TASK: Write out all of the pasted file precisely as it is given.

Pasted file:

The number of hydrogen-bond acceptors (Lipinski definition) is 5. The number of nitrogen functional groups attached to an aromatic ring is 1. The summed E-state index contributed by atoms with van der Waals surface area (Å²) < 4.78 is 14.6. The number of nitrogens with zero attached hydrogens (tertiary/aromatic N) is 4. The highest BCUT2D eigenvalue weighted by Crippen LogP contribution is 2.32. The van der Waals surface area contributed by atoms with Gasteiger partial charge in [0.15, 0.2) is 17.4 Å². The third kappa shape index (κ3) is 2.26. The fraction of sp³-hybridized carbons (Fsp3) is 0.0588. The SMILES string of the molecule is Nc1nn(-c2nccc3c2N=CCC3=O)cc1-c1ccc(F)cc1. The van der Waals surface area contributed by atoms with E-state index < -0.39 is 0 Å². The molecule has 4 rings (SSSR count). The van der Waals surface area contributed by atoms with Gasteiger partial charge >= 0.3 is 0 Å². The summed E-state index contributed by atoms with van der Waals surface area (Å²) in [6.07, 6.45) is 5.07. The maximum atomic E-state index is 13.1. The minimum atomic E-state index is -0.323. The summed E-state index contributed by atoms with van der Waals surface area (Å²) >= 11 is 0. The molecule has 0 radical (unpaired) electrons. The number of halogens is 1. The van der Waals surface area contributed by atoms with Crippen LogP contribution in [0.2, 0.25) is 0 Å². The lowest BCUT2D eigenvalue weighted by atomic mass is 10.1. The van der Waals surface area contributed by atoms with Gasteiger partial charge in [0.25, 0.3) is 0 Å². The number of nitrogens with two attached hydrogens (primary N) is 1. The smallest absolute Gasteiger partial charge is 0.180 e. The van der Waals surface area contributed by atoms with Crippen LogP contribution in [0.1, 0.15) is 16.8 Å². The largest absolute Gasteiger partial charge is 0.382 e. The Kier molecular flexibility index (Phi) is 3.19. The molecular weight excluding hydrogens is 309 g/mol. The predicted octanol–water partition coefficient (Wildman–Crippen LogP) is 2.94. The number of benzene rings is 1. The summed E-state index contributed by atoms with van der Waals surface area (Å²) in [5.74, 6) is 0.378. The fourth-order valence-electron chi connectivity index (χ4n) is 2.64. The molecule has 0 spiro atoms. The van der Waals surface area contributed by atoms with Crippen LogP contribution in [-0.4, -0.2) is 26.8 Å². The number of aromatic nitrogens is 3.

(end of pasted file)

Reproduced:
The number of hydrogen-bond acceptors (Lipinski definition) is 5. The number of nitrogen functional groups attached to an aromatic ring is 1. The summed E-state index contributed by atoms with van der Waals surface area (Å²) < 4.78 is 14.6. The number of nitrogens with zero attached hydrogens (tertiary/aromatic N) is 4. The highest BCUT2D eigenvalue weighted by Crippen LogP contribution is 2.32. The van der Waals surface area contributed by atoms with Gasteiger partial charge in [0.15, 0.2) is 17.4 Å². The third kappa shape index (κ3) is 2.26. The fraction of sp³-hybridized carbons (Fsp3) is 0.0588. The SMILES string of the molecule is Nc1nn(-c2nccc3c2N=CCC3=O)cc1-c1ccc(F)cc1. The van der Waals surface area contributed by atoms with E-state index < -0.39 is 0 Å². The molecule has 4 rings (SSSR count). The van der Waals surface area contributed by atoms with Gasteiger partial charge >= 0.3 is 0 Å². The summed E-state index contributed by atoms with van der Waals surface area (Å²) in [6.07, 6.45) is 5.07. The maximum atomic E-state index is 13.1. The minimum atomic E-state index is -0.323. The summed E-state index contributed by atoms with van der Waals surface area (Å²) >= 11 is 0. The molecule has 0 radical (unpaired) electrons. The number of halogens is 1. The van der Waals surface area contributed by atoms with Crippen LogP contribution in [0.2, 0.25) is 0 Å². The lowest BCUT2D eigenvalue weighted by atomic mass is 10.1. The van der Waals surface area contributed by atoms with Gasteiger partial charge in [0.25, 0.3) is 0 Å². The number of nitrogens with two attached hydrogens (primary N) is 1. The smallest absolute Gasteiger partial charge is 0.180 e. The van der Waals surface area contributed by atoms with Crippen LogP contribution in [0.1, 0.15) is 16.8 Å². The largest absolute Gasteiger partial charge is 0.382 e. The Kier molecular flexibility index (Phi) is 3.19. The molecular weight excluding hydrogens is 309 g/mol. The predicted octanol–water partition coefficient (Wildman–Crippen LogP) is 2.94. The number of benzene rings is 1. The summed E-state index contributed by atoms with van der Waals surface area (Å²) in [5.74, 6) is 0.378. The fourth-order valence-electron chi connectivity index (χ4n) is 2.64. The molecule has 0 spiro atoms. The van der Waals surface area contributed by atoms with Crippen LogP contribution in [-0.4, -0.2) is 26.8 Å². The number of aromatic nitrogens is 3.